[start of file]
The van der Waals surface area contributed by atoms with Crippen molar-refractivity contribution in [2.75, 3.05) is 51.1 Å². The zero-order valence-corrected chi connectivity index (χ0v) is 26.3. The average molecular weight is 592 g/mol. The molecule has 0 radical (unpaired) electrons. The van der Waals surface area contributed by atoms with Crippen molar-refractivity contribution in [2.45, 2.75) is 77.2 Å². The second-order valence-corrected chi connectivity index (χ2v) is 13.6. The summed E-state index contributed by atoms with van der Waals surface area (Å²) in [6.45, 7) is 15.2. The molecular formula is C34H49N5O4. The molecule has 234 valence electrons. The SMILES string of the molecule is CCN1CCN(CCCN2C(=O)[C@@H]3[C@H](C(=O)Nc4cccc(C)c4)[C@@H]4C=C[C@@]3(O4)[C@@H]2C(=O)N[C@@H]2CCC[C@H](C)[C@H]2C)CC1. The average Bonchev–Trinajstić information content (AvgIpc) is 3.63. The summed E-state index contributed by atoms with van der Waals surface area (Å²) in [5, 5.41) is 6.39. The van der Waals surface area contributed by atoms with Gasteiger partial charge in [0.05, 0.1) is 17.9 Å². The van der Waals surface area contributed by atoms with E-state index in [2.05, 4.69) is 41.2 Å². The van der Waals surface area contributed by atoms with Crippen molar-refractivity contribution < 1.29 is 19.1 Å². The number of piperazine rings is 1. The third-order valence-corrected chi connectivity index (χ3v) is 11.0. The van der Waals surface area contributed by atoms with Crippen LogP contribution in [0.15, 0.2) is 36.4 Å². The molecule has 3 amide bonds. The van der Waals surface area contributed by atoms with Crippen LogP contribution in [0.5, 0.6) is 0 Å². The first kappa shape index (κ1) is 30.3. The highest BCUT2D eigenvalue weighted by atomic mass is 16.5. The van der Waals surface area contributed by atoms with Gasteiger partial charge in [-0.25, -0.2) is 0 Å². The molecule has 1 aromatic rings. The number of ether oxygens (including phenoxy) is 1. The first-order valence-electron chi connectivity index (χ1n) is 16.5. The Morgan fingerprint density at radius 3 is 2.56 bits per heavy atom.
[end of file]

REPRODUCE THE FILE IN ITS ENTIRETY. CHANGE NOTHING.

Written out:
The van der Waals surface area contributed by atoms with Crippen molar-refractivity contribution in [2.75, 3.05) is 51.1 Å². The zero-order valence-corrected chi connectivity index (χ0v) is 26.3. The average molecular weight is 592 g/mol. The molecule has 0 radical (unpaired) electrons. The van der Waals surface area contributed by atoms with Crippen molar-refractivity contribution in [2.45, 2.75) is 77.2 Å². The second-order valence-corrected chi connectivity index (χ2v) is 13.6. The summed E-state index contributed by atoms with van der Waals surface area (Å²) in [6.45, 7) is 15.2. The molecular formula is C34H49N5O4. The molecule has 234 valence electrons. The SMILES string of the molecule is CCN1CCN(CCCN2C(=O)[C@@H]3[C@H](C(=O)Nc4cccc(C)c4)[C@@H]4C=C[C@@]3(O4)[C@@H]2C(=O)N[C@@H]2CCC[C@H](C)[C@H]2C)CC1. The average Bonchev–Trinajstić information content (AvgIpc) is 3.63. The summed E-state index contributed by atoms with van der Waals surface area (Å²) in [5, 5.41) is 6.39. The van der Waals surface area contributed by atoms with Gasteiger partial charge in [0.05, 0.1) is 17.9 Å². The van der Waals surface area contributed by atoms with E-state index in [2.05, 4.69) is 41.2 Å². The van der Waals surface area contributed by atoms with Crippen molar-refractivity contribution < 1.29 is 19.1 Å². The number of piperazine rings is 1. The third-order valence-corrected chi connectivity index (χ3v) is 11.0. The van der Waals surface area contributed by atoms with Crippen LogP contribution in [0.15, 0.2) is 36.4 Å². The molecule has 3 amide bonds. The van der Waals surface area contributed by atoms with Crippen LogP contribution in [0.5, 0.6) is 0 Å². The first kappa shape index (κ1) is 30.3. The highest BCUT2D eigenvalue weighted by atomic mass is 16.5. The van der Waals surface area contributed by atoms with Gasteiger partial charge in [-0.25, -0.2) is 0 Å². The molecule has 1 aromatic rings. The number of ether oxygens (including phenoxy) is 1. The first-order valence-electron chi connectivity index (χ1n) is 16.5. The Morgan fingerprint density at radius 3 is 2.56 bits per heavy atom.